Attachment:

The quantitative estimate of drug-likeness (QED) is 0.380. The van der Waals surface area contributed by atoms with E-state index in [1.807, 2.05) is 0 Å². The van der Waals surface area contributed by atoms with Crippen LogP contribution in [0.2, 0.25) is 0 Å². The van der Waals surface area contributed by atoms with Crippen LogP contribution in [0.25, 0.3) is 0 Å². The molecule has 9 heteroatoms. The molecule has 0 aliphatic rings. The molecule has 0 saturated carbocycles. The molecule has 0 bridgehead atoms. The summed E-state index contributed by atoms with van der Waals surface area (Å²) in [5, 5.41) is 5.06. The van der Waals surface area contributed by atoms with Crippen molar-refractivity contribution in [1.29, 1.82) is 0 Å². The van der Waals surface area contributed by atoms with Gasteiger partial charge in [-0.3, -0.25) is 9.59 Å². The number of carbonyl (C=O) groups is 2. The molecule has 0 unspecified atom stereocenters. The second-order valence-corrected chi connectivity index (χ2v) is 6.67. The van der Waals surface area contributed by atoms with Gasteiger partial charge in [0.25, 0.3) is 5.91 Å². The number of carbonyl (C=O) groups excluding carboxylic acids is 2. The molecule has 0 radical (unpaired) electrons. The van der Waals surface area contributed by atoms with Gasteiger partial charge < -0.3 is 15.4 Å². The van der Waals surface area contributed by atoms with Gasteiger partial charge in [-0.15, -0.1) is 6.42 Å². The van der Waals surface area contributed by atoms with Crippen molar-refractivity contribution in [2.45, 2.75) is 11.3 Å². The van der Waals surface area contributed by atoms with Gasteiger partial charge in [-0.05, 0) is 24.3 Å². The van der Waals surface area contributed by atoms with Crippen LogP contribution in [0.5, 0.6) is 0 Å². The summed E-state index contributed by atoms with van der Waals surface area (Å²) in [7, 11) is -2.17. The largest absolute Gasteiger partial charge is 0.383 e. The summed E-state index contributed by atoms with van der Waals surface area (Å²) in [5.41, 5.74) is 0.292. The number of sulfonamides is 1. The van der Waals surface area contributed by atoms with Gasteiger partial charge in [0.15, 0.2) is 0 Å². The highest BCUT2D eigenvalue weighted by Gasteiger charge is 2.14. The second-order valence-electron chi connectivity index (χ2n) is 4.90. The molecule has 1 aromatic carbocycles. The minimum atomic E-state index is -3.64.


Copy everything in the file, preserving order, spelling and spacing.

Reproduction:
The quantitative estimate of drug-likeness (QED) is 0.380. The van der Waals surface area contributed by atoms with E-state index in [1.807, 2.05) is 0 Å². The van der Waals surface area contributed by atoms with Crippen LogP contribution in [0.2, 0.25) is 0 Å². The van der Waals surface area contributed by atoms with Crippen LogP contribution in [0.25, 0.3) is 0 Å². The molecule has 9 heteroatoms. The molecule has 0 aliphatic rings. The molecule has 0 saturated carbocycles. The molecule has 0 bridgehead atoms. The summed E-state index contributed by atoms with van der Waals surface area (Å²) in [5, 5.41) is 5.06. The van der Waals surface area contributed by atoms with Crippen molar-refractivity contribution in [1.29, 1.82) is 0 Å². The van der Waals surface area contributed by atoms with Gasteiger partial charge in [-0.3, -0.25) is 9.59 Å². The number of carbonyl (C=O) groups is 2. The molecule has 0 unspecified atom stereocenters. The second-order valence-corrected chi connectivity index (χ2v) is 6.67. The van der Waals surface area contributed by atoms with Gasteiger partial charge in [0.25, 0.3) is 5.91 Å². The number of carbonyl (C=O) groups excluding carboxylic acids is 2. The molecule has 0 radical (unpaired) electrons. The van der Waals surface area contributed by atoms with Gasteiger partial charge < -0.3 is 15.4 Å². The van der Waals surface area contributed by atoms with Gasteiger partial charge in [-0.15, -0.1) is 6.42 Å². The van der Waals surface area contributed by atoms with Crippen molar-refractivity contribution in [2.45, 2.75) is 11.3 Å². The van der Waals surface area contributed by atoms with Gasteiger partial charge in [-0.05, 0) is 24.3 Å². The van der Waals surface area contributed by atoms with Crippen LogP contribution in [0.5, 0.6) is 0 Å². The summed E-state index contributed by atoms with van der Waals surface area (Å²) in [7, 11) is -2.17. The largest absolute Gasteiger partial charge is 0.383 e. The summed E-state index contributed by atoms with van der Waals surface area (Å²) in [5.41, 5.74) is 0.292. The number of sulfonamides is 1. The van der Waals surface area contributed by atoms with Gasteiger partial charge in [0.15, 0.2) is 0 Å². The highest BCUT2D eigenvalue weighted by Gasteiger charge is 2.14. The second-order valence-electron chi connectivity index (χ2n) is 4.90. The molecule has 1 aromatic carbocycles. The minimum atomic E-state index is -3.64.